Wildflower is published quarterly by the Wildflower Center. Its content is national in scope with articles about the conservation and use of native plants as well as news from the Wildflower Center. A subscription is provided to Wildflower Center members as a benefit of membership.
Ripe with Possibilities - Fall 2005
Native fruits offer gardeners a bountiful array of fresh choices
Article by Julie Bawden Davis
On any given day in late fall and early winter, nursery owner Ken Asmus figures that he eats about a half pound of American persimmons (Diospyros virginiana). While Asmus inspects and cares for the thousands of native fruit trees that he grows, he can't help but sample the soft, tempting fruits. "They're exquisite, and they melt in my mouth like candy," says Asmus, who runs Oikos Tree Crops in Kalamazoo, Michigan, a native fruit tree nursery that he started 20 years ago.
Until recently, Oikos and a handful of other nursery professionals carrying native fruits for the home garden have worked in relative obscurity. While a few native fruits have always been in the limelight - like blueberries and cranberries - many others have remained novelties with limited regional recognition. Thanks to the public's ravenous appetite for new foods and the movement toward organic gourmet produce, however, Asmus and other native fruit growers see the tide changing.
Now the public is gobbling up previously lesser-known native fruits like the pawpaw (Asimina triloba), which has a rich, custard-like interior. They are also enjoying a variety of native berries (like the Saskatoon serviceberry [Amelanchier alnifolia]) for their unheralded use in the making of jellies and jam.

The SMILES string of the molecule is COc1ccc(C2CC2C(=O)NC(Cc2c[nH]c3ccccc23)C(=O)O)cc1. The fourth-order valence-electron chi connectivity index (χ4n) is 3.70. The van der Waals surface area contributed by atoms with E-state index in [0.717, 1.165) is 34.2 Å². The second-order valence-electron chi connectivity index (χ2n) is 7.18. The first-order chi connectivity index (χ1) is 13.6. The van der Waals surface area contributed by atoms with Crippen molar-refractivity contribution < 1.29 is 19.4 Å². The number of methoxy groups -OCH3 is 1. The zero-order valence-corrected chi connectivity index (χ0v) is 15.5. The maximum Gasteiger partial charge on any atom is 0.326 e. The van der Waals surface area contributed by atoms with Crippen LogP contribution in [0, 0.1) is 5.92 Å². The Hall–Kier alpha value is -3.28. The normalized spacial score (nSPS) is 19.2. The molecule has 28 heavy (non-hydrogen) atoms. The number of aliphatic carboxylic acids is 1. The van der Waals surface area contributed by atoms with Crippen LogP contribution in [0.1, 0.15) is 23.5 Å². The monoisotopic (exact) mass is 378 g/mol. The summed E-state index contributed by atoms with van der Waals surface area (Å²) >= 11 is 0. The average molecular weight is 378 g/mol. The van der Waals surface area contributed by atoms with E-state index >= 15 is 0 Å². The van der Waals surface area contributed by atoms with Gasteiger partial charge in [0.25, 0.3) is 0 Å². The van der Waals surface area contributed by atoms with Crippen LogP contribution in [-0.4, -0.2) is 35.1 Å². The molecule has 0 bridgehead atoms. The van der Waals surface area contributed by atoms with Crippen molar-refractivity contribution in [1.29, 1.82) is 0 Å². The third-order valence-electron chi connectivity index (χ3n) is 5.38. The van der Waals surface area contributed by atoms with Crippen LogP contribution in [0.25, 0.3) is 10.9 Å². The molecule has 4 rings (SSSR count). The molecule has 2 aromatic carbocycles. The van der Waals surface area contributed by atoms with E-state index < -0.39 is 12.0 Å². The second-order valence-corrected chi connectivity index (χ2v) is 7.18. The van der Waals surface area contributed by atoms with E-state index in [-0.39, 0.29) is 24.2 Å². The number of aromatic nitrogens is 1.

"A significant part of the fruit market is swinging back in the direction of food that tastes good and is interesting," says Scott Harris, executive director of TreeFolks, which grows and protects urban forests in Central Texas. Harris also is a certified arborist and organic farmer who grows and sells a variety of native fruits. "Tiny native plums and unusual berries you wouldn't see 15 years ago are selling for $4 a pint as fast as they can be grown," says Harris.
Making It Commercially
The North American blueberry is a prime example of how one native fruit made it to superstar status. Packed with nutrition and unrivaled in flavor, many of the blueberries we enjoy today are the same varieties that were eaten by Native Americans.
"Blueberries are our big success story," says Asmus. "They're easy to cultivate, cover a wide range of climates, and have a great flavor and many uses."
The cranberry is another decidedly North American fruit with a wide variety of uses, says Lorry Erickson, director of the Wisconsin Cranberry Discovery Center, in Warrens, Wisconsin. "Nearly 800 products are made using cranberries, all of which are grown in North America."
Despite the success of these fruits, and to a certain extent Concord grapes and their offshoots, remarkably few native fruits in their original form have actually made it big commercially. "I'd say that not more than five percent of the fruit sold in the grocery store [in this country] is native," says Asmus.
A big stumbling block to the cultivation and commercialization of native fruits is the fact that many must be ripe in order to be picked and shipped, giving them an extremely short shelf-life. Many native fruits also require processing and sweetening before they can be used, which hampers their commercial viability. The chokeberry and chokecherry are examples of fruit that are unpalatable unless mixed with other foods and sweetened.
Complete article is available within the Fall 2005 issue of Native Plants.